Up to 4,000 LGBT+ teachers ‘hiding their sexuality’ over discrimination fears

INTO congress: Some school patrons believe gay teachers are ‘intrinsically disordered’

The Irish National Teachers’ Organisation’s (INTO) annual congress took place online this year, broadcast from a studio in Naas, Co Kildare. Photograph: Moya Nolan

The Irish National Teachers’ Organisation’s (INTO) annual congress took place online this year, broadcast from a studio in Naas, Co Kildare. Photograph: Moya Nolan

 

Thousands of LGBT teachers are “hiding their sexuality” due to fears of discrimination within schools, say primary teachers.

Despite laws which provide for equal employment opportunities for all primary school teachers, the Irish National Teachers’ Organisation’s (INTO) annual congress heard that some schools patron bodies believe their sexuality is “intrinsically disordered”.

Joe McKeown, INTO vice-president, said: “Only 18 per cent of LGBT+ in the Republic and 12 per cent in the North have declared their orientation in the school community. This means that there are approximately 4,000 teachers on this island who do not feel comfortable revealing their true identities in schools.”

He added: “Much has been achieved in recent years, but a lot more remains to be done… When the patron of a school feels that the actions of LGBT+ teachers are intrinsically disordered, it is difficult for LGBT+ teachers to feel protected or valued.”

A motion passed at the congress aims to protect members from discrimination, “particularly with regard to recruitment and promotion, of all teachers regardless of gender identity or sexual orientation.”

It also “condemns any homophobic, biphobic and transphobic attitudes that may be expressed, including implicitly, in schools.”

Breaking point

Teaching principals at primary level also warned they are being pushed to breaking point due to ever-expanding workloads with “no right to disconnect’.

The Irish National Teachers’ Organisation’s (INTO) annual congress heard that many principal teachers are working late into the night and at weekends to keep pace with rising workloads and expectations placed on them.

They highlighted a trend where the Department of Education tends to issue circulars late on a Friday evening, giving principals “little or no downtime” and an expectation to be “on call at all times” in order to implement last-minute guidance.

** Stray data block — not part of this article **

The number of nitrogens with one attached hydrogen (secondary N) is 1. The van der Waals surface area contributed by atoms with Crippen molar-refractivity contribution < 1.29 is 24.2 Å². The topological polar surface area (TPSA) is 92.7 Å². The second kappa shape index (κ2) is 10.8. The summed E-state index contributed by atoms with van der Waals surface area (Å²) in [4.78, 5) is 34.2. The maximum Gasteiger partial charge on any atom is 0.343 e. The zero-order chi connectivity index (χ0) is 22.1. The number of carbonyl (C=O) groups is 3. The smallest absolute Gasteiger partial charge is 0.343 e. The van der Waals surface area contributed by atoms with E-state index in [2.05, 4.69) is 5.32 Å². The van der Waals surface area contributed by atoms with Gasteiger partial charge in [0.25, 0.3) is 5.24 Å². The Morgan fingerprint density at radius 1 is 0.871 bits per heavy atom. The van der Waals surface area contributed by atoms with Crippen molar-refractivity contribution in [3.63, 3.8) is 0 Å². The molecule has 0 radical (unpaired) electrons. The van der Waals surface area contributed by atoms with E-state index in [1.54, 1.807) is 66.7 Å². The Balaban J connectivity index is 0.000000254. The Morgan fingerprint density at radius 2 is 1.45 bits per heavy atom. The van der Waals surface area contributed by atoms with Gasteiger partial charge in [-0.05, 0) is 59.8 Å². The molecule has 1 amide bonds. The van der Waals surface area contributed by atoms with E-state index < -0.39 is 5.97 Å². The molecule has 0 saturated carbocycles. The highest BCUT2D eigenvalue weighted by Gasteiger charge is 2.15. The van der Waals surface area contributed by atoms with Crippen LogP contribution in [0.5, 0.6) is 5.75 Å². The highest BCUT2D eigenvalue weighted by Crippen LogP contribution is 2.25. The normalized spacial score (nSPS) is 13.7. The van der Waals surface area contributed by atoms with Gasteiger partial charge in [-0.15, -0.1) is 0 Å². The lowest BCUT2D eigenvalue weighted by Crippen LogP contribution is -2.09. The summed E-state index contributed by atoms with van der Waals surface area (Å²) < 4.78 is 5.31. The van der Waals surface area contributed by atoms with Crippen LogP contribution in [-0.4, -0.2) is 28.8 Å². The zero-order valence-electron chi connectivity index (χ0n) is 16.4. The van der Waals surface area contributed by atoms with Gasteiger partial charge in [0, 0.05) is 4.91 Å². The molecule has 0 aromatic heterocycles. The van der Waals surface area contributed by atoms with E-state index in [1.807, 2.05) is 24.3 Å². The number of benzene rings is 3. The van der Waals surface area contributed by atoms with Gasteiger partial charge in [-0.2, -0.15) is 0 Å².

Principals said they do not get any additional leave, over-time or time in lieu despite the extent of additional work,

School principal Vincent Duffy said the official duties and responsibilities were last outlined in a circular in 1973 which did not reflect the more complex and expanded role of principals.

Quite apart from education initiatives and strategies, he said much of the work of modern principals involves dealing with Tusla, psychological services and the HSE on complex child welfare issues.

Delegates voted in favour of the union appointing an independent auditor to carry out a comprehensive review of the role of principal.

Members also restated their long-standing call that principals’ payment should reflect the number of staff and workload.

They are seeking five extra personal vacation days to compensate them for the extra time spent working during holiday periods.

Speakers on the motion also emphasised the need for administrative supports including release time of at least one day per week for teaching principals, support for building projects, the full restoration of posts of responsibility and the appointment of administrative deputy principals on the same basis as secondary post-primary schools.

INTO general secretary John Boyle said: “Government can’t simply ignore this issue. It’s not going away, it’s getting worse and we can’t afford to wait until school leaders burn out to address it. It is 48 years since the Department of Education issued a circular on the role of the primary principal, so it’s long past time for a root and branch review.”

Life chances

Separately, delegates called for greater investment in disadvantaged or Deis schools to ensure sufficient supports are in place to help children reach their full potential.

INTO members said lower class sizes in the most disadvantaged schools would help improve the life chances for pupils.

They backed a motion calling on the union to convene a series of regional meetings of Deis schools to develop a comprehensive campaign, up to and including industrial action.

It calls for a maximum class size of 18:1 for senior classes and 15:1 for junior classes in the most disadvantaged schools, along with the restoration of posts of responsibility and the provision of a hot meals programme.

INTO president Mary Magner said members had spoken up loudly in defence of pupils and teachers in Deis schools

“We have shown we are fully prepared to utilise any and all options at our disposal to protect our most disadvantaged pupils,” she said.

The INTO also elected Mr McKeown, a principal teacher in St Patrick’s De La Salle BNS, Kilkenny, as the union’s next president.

A native of Haulbowline, Co Cork, he has been on the union’s central executive committee since 2012.